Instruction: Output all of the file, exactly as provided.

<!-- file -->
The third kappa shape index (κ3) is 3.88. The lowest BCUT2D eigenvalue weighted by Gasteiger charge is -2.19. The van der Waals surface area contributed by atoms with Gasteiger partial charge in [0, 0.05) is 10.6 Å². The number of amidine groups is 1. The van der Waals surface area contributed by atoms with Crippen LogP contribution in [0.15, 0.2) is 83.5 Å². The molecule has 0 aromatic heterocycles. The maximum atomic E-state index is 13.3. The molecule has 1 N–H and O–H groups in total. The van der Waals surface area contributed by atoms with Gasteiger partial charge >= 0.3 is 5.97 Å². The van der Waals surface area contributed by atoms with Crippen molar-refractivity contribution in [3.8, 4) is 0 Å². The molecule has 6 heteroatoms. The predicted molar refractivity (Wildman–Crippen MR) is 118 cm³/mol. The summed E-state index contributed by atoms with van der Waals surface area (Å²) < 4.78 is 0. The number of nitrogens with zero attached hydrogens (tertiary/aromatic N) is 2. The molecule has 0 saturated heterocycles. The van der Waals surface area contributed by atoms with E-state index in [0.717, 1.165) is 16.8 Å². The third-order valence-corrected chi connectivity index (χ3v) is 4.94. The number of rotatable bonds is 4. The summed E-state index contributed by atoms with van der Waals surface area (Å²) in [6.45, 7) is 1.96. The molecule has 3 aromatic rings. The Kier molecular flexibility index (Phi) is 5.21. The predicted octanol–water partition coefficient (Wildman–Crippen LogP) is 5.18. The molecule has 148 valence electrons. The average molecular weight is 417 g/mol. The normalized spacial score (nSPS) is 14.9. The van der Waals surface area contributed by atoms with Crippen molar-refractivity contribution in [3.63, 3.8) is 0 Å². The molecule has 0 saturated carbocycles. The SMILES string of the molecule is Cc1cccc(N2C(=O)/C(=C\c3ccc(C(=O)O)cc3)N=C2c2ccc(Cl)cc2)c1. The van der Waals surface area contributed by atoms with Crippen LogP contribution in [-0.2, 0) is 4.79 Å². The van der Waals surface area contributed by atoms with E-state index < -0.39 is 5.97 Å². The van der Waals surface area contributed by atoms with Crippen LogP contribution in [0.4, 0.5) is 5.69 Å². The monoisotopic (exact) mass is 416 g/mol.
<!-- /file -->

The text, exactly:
The third kappa shape index (κ3) is 3.88. The lowest BCUT2D eigenvalue weighted by Gasteiger charge is -2.19. The van der Waals surface area contributed by atoms with Gasteiger partial charge in [0, 0.05) is 10.6 Å². The number of amidine groups is 1. The van der Waals surface area contributed by atoms with Crippen LogP contribution in [0.15, 0.2) is 83.5 Å². The molecule has 0 aromatic heterocycles. The maximum atomic E-state index is 13.3. The molecule has 1 N–H and O–H groups in total. The van der Waals surface area contributed by atoms with Gasteiger partial charge >= 0.3 is 5.97 Å². The van der Waals surface area contributed by atoms with Crippen molar-refractivity contribution in [3.8, 4) is 0 Å². The molecule has 6 heteroatoms. The predicted molar refractivity (Wildman–Crippen MR) is 118 cm³/mol. The summed E-state index contributed by atoms with van der Waals surface area (Å²) < 4.78 is 0. The number of nitrogens with zero attached hydrogens (tertiary/aromatic N) is 2. The molecule has 0 saturated heterocycles. The van der Waals surface area contributed by atoms with E-state index in [0.717, 1.165) is 16.8 Å². The third-order valence-corrected chi connectivity index (χ3v) is 4.94. The number of rotatable bonds is 4. The summed E-state index contributed by atoms with van der Waals surface area (Å²) in [6.45, 7) is 1.96. The molecule has 3 aromatic rings. The Kier molecular flexibility index (Phi) is 5.21. The predicted octanol–water partition coefficient (Wildman–Crippen LogP) is 5.18. The molecule has 148 valence electrons. The average molecular weight is 417 g/mol. The normalized spacial score (nSPS) is 14.9. The van der Waals surface area contributed by atoms with Crippen molar-refractivity contribution in [3.63, 3.8) is 0 Å². The molecule has 0 saturated carbocycles. The SMILES string of the molecule is Cc1cccc(N2C(=O)/C(=C\c3ccc(C(=O)O)cc3)N=C2c2ccc(Cl)cc2)c1. The van der Waals surface area contributed by atoms with Crippen LogP contribution in [-0.2, 0) is 4.79 Å². The van der Waals surface area contributed by atoms with E-state index < -0.39 is 5.97 Å². The van der Waals surface area contributed by atoms with Crippen LogP contribution in [0.4, 0.5) is 5.69 Å². The monoisotopic (exact) mass is 416 g/mol.